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Monday, 18 November 2019

Linear Effects in Optical Fiber

The transmission through optical fibre can be lossy or distorted due to linear and non linear effects in the optical fibre. The linear effects can be


1. Attenuation

2. Absorption
(a) Intrinsic Absorption
(b) Extrinsic Absorption

3. Scattering
(a) Rayleigh Scattering
(b) Mie Scattering

4. Bending
(a) Microbends
(b) Macrobends

1. Attenuation

Loss of signal strength while travelling through optical fibre from transmitting end to receiving end is called Attenuation. Attenuation is directly proportional to distance travelled. Expressed in dB per km, wavelength dependent and it is inversely proportional to λ.

Power at the output is,
Po = Pine-αpL
Pin – Input Power
Po – Output Power
L – Length of fibre
α – Attenuation Coefficient
Po/ Pin = e-αpL
In(Po/ Pin) = -αpL
αp = 1/L In(Pin/ Po) 
αp = 2.303/ L . log(Pin/ Po)
αdb/km = 10/L. log(Pin/ Po)
αdb/km = 4.343 αp

Attenuation loss is less in single mode fibre compared to multimode fibre. Attenuation can be due to scattering, absorption, bending and fibre connections.

2. Absorption

Absorption is defined as the portion of attenuation resulting from conversion of optical power into another energy form such as heat. It can be due to


a. Atomic structure defects of fibre material.
b. Impurities in the fibre material.
c. Basic fibre material.

Two types of absorption are:

a. Intrinsic Absorption
b. Extrinsic Absorption

Intrinsic Absorption:

Occurs in fibers made of pure silica, can happen in UV and IR regions. Absorption in UV region is due to stimulation of electron transition within the glass by higher energy excitation. Absorption in IR region is due to interaction of photon with the molecular vibrations within the glass. The oscillations or vibrations of structural units like SI-O, Ge-O causes strong absorption. Intrinsic absorption can be minimized by proper choise of core, cladding composition.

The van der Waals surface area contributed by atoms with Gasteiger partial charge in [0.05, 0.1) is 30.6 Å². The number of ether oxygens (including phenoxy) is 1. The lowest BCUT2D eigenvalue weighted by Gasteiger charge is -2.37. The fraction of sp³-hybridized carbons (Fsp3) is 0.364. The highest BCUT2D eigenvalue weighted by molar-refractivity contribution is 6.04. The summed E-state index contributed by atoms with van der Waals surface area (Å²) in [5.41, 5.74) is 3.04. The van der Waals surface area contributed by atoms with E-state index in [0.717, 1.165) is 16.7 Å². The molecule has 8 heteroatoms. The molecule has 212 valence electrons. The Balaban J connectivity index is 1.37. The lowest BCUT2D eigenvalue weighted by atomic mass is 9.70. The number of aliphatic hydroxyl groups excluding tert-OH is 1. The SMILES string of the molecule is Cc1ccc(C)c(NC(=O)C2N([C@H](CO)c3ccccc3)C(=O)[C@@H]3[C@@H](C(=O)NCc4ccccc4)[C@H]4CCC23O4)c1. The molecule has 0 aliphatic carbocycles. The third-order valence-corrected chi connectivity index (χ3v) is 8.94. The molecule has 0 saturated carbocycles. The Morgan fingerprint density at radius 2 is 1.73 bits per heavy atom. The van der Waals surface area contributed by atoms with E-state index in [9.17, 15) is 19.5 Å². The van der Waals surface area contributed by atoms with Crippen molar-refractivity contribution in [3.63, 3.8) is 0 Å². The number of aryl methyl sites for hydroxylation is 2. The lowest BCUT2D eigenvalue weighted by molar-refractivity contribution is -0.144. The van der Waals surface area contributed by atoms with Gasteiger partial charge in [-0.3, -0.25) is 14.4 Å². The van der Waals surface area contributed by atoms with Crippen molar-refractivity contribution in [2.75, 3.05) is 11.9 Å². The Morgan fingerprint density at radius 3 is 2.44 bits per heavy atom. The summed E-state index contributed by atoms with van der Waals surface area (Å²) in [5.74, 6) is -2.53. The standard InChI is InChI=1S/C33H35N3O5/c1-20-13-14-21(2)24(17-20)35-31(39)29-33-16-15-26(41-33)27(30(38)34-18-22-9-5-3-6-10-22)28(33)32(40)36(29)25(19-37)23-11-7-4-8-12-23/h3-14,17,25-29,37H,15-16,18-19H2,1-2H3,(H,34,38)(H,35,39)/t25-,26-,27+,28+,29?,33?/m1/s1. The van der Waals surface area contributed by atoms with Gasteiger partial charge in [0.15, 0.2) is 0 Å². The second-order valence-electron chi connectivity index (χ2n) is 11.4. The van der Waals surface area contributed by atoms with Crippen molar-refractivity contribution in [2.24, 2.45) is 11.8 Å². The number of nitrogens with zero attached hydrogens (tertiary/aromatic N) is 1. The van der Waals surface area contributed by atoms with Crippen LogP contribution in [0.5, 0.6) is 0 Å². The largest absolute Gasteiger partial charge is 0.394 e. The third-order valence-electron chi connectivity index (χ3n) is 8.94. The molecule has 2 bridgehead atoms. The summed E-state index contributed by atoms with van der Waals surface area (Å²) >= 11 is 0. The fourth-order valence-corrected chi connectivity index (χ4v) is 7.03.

Extrinsic Absorption:

It is caused by metallic impurities such as iron, nickel and chromium introduced into the fibre material during fabrication. Water in Silica forms Silicon hydroxide (Si-OH) bonds are bonded into the glass structure and have vibrations which will result in absorption.

3. Scattering:

Scattering transfers optical power of one mode to another mode. Signal can get attenuated if the power is transferred to a leaky mode which doesn’t continue to propagate through the fibre but radiates out. It can be due to microscopic variations in material density, compositional fluctuations, structural inhomogenities, manufacturing defects. ‘No change in frequency due to scattering’.

Two types are

i. Rayleigh Scattering
ii. Mie Scattering

i. Rayleigh Scattering

Occurs due to material in homoginities, density and compositional variations. These r factors result in refractive index fluctuations. Attenuation due to Rayleigh scattering is inversely proportional to λ4. Mathematically Rayleigh scattering can be given by,


γR = 8π3n8P2βckTf/3 λ4


γR - Rayleigh scattering Coefficient
λ – Wavelength
n – Refractive Index
P – Photoelectric Coefficient
βc Isothermal compressibility at ‘fictive temperature’, Tf (Temp at which density variations are frozen into the glass when it soldifies).
k – Boltzmann constant

à Relation between γR and transmission loss factor (transmissivity) of the fire can be given as,